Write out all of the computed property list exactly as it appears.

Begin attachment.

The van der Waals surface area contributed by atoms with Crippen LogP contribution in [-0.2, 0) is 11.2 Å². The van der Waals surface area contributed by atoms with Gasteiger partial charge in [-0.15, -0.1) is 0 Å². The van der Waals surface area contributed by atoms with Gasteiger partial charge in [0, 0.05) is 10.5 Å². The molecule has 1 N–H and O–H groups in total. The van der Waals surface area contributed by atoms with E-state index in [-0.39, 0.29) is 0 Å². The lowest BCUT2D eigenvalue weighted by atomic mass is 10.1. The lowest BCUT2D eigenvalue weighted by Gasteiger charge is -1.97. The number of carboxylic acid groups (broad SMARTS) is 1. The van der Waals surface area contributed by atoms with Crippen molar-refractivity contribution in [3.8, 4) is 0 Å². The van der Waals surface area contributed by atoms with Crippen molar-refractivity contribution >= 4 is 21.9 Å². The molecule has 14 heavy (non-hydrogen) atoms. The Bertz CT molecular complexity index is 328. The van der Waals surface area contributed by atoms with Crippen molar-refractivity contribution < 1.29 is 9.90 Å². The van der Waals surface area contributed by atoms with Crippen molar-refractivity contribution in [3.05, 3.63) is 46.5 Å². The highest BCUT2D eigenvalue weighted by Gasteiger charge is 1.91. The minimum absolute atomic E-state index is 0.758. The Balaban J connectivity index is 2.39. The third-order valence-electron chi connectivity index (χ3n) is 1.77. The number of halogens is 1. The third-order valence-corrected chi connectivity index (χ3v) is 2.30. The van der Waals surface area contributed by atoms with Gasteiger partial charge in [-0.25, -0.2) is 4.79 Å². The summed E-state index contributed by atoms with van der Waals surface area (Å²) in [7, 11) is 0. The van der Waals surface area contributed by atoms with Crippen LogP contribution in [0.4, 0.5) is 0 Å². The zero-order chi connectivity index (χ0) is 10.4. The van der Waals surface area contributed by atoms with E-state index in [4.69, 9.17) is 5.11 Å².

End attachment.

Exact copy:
The van der Waals surface area contributed by atoms with Crippen LogP contribution in [-0.2, 0) is 11.2 Å². The van der Waals surface area contributed by atoms with Gasteiger partial charge in [-0.15, -0.1) is 0 Å². The van der Waals surface area contributed by atoms with Gasteiger partial charge in [0, 0.05) is 10.5 Å². The molecule has 1 N–H and O–H groups in total. The van der Waals surface area contributed by atoms with E-state index in [-0.39, 0.29) is 0 Å². The lowest BCUT2D eigenvalue weighted by atomic mass is 10.1. The lowest BCUT2D eigenvalue weighted by Gasteiger charge is -1.97. The number of carboxylic acid groups (broad SMARTS) is 1. The van der Waals surface area contributed by atoms with Crippen molar-refractivity contribution in [3.8, 4) is 0 Å². The van der Waals surface area contributed by atoms with Crippen molar-refractivity contribution >= 4 is 21.9 Å². The molecule has 14 heavy (non-hydrogen) atoms. The Bertz CT molecular complexity index is 328. The van der Waals surface area contributed by atoms with Crippen molar-refractivity contribution < 1.29 is 9.90 Å². The van der Waals surface area contributed by atoms with Crippen molar-refractivity contribution in [3.05, 3.63) is 46.5 Å². The highest BCUT2D eigenvalue weighted by Gasteiger charge is 1.91. The minimum absolute atomic E-state index is 0.758. The Balaban J connectivity index is 2.39. The third-order valence-electron chi connectivity index (χ3n) is 1.77. The number of halogens is 1. The third-order valence-corrected chi connectivity index (χ3v) is 2.30. The van der Waals surface area contributed by atoms with Gasteiger partial charge in [-0.25, -0.2) is 4.79 Å². The summed E-state index contributed by atoms with van der Waals surface area (Å²) in [7, 11) is 0. The van der Waals surface area contributed by atoms with Crippen LogP contribution in [0.4, 0.5) is 0 Å². The zero-order chi connectivity index (χ0) is 10.4. The van der Waals surface area contributed by atoms with E-state index in [4.69, 9.17) is 5.11 Å².